Basins of Attraction

How does one shade the basin(s) of attraction of a phase plot in Mathematica? I have been trying to do this using the system

\begin{align*} \dot x &= y\\ \dot y &= -9\sin(x) - 0.20y \end{align*}

but I have gotten nowhere.

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How would you shade strange attractors - of which there are various types. – alancalvitti Nov 5 '14 at 18:19

Here's a bruteforce way to do it for the simple case when the attractor is a fixed point.

1. Find a fixed point
2. Pick initial values for ODE
3. Solve ODE, see if it gets close to fixed point
4. Go back to 2 until satisfied

By looking at Reduce[y == 0 && -9 Sin[x] - 2/10 y == 0, {x, y}, Reals] we see that for instance {x=0,y=0} is a fixed point, let's use that

tmax = 40;
tol = 0.2;

(* Solution to ODE that maps t to {x[t],y[t]} *)
sol[x0_?NumericQ, y0_?NumericQ] := First@NDSolve[{
x[0] == x0,
y[0] == y0,
x'[t] == y[t],
y'[t] == -9 Sin[x[t]] - 0.2 y[t]},
{x, y}, {t, 0, tmax}] /.
HoldPattern[{x -> xi_, y -> yi_}] :>
Function[{t}, {xi[t], yi[t]}];

(* Create function that takes a solution as argument and
checks if it's close to attractor at tmax*)
MakeBasinTest[{x0_, y0_}] := Function[{f}, Norm[f[tmax] - {x0, y0}] <= tol];

inCenterBasinQ = MakeBasinTest[{0, 0}]

(* Create streamplot and basin region, give it a while *)
Show[
StreamPlot[{y, -9 Sin[x] - 0.2 y}, {x, -10, 10}, {y, -10, 10}],
RegionPlot[
inCenterBasinQ[sol[x0, y0]], {x0, -10, 10}, {y0, -10, 10},
PlotPoints -> 30, MaxRecursion -> 1,
PlotStyle -> {Green, Opacity[0.2]}]]


You can change tmax and the options for RegionPlot until you have a good time/quality tradeoff

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Take a look at ParametricNDSolveValue. I used pf = With[{tmax = 100}, ParametricNDSolveValue[{x'[t] == y[t], y'[t] == -9 Sin[x[t]] - 0.20 y[t], x[0] == a, y[0] == b}, {x[tmax], y[tmax]}, {t, 0, tmax}, {a, b}]] to simplify the first part of your code. – Szabolcs Apr 27 '13 at 18:32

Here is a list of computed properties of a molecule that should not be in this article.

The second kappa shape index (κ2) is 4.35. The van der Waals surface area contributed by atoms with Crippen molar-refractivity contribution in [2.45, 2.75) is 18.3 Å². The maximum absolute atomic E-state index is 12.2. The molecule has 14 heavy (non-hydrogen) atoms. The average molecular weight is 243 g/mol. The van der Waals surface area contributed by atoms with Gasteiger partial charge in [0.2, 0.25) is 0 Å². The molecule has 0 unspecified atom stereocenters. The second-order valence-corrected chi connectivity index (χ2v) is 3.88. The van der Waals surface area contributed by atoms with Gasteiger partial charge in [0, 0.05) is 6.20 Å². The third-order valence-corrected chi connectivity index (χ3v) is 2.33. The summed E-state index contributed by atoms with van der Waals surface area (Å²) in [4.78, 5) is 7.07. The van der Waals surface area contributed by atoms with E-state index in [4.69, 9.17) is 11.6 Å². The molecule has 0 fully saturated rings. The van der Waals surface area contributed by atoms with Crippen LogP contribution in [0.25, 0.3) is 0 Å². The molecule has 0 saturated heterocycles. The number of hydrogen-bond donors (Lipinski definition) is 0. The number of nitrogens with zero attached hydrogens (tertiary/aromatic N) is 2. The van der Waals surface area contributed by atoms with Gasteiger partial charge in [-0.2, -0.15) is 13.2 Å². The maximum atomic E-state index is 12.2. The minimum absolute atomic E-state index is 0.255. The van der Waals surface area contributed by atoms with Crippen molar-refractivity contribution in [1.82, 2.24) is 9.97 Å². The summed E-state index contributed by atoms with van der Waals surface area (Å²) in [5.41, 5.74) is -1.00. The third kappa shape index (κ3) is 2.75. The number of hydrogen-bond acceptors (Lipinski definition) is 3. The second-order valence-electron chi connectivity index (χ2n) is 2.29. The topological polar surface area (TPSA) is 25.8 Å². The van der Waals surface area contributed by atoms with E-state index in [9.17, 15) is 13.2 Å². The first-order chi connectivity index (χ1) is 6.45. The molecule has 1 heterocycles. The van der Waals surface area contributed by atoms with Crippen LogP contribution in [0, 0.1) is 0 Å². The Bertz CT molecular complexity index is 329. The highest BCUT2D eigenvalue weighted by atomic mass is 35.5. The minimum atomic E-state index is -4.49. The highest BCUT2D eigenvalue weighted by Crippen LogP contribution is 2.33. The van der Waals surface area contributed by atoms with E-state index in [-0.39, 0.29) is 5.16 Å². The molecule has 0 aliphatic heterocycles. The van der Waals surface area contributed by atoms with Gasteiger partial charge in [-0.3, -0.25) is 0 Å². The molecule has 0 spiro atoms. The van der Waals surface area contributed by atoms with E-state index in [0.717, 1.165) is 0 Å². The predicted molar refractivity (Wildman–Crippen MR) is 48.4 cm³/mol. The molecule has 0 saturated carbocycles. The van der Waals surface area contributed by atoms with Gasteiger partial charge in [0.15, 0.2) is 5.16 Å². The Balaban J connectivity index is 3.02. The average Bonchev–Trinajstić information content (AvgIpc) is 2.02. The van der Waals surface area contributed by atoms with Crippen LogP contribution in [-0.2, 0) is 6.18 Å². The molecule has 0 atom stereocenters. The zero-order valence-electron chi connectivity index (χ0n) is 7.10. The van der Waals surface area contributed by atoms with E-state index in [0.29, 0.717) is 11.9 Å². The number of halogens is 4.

@Szabolcs The ParametricNDSolve stuff is neat, alas I only have v8 :) Was there any significant improvment in speed? – ssch Apr 27 '13 at 19:49

No "brute-force" playing with NDSolve, we can get an idea of attraction basins with the StreamDensityPlot and StreamPoints option in it.

Let's find e few points of interest where the vector flow becomes zero. E.g.

{x, y} /. {ToRules @ LogicalExpand @
Reduce[y == 0 && -9 Sin[x] - 1/5 y == 0 && -5 < x < 10, {x, y}]}

 {{0, 0}, {-Pi, 0}, {Pi, 0}, , {2 Pi, 0}, {3 Pi, 0}}


We are looking what happens near points close to these solutions i.e. {{-Pi, 0}, {Pi, 0}, {3 Pi, 0}}. Define an epsilon :

eps = 1/20;


Now we can observe with StreamDensityPlot behavior of appropriate points. We could change eps with e.g. Manipulate, here we demonstrate standard output :

GraphicsColumn[
Table[
StreamDensityPlot[{y, -9 Sin[x] - 1/5 y}, {x, -12, 12}, {y, -8, 8},
StreamPoints -> {{
{{-Pi + k eps, eps}, Directive[Thick, Red]},
{{Pi + k eps, eps},  Directive[Thick, Darker @ Green]},
{{3 Pi + k eps, -eps}, Directive[Thick, Orange]}, Automatic}},
AspectRatio -> Automatic, ImageSize -> 500],
{k, {-1, 1}}]]


These plots give quite a good idea of attraction basins

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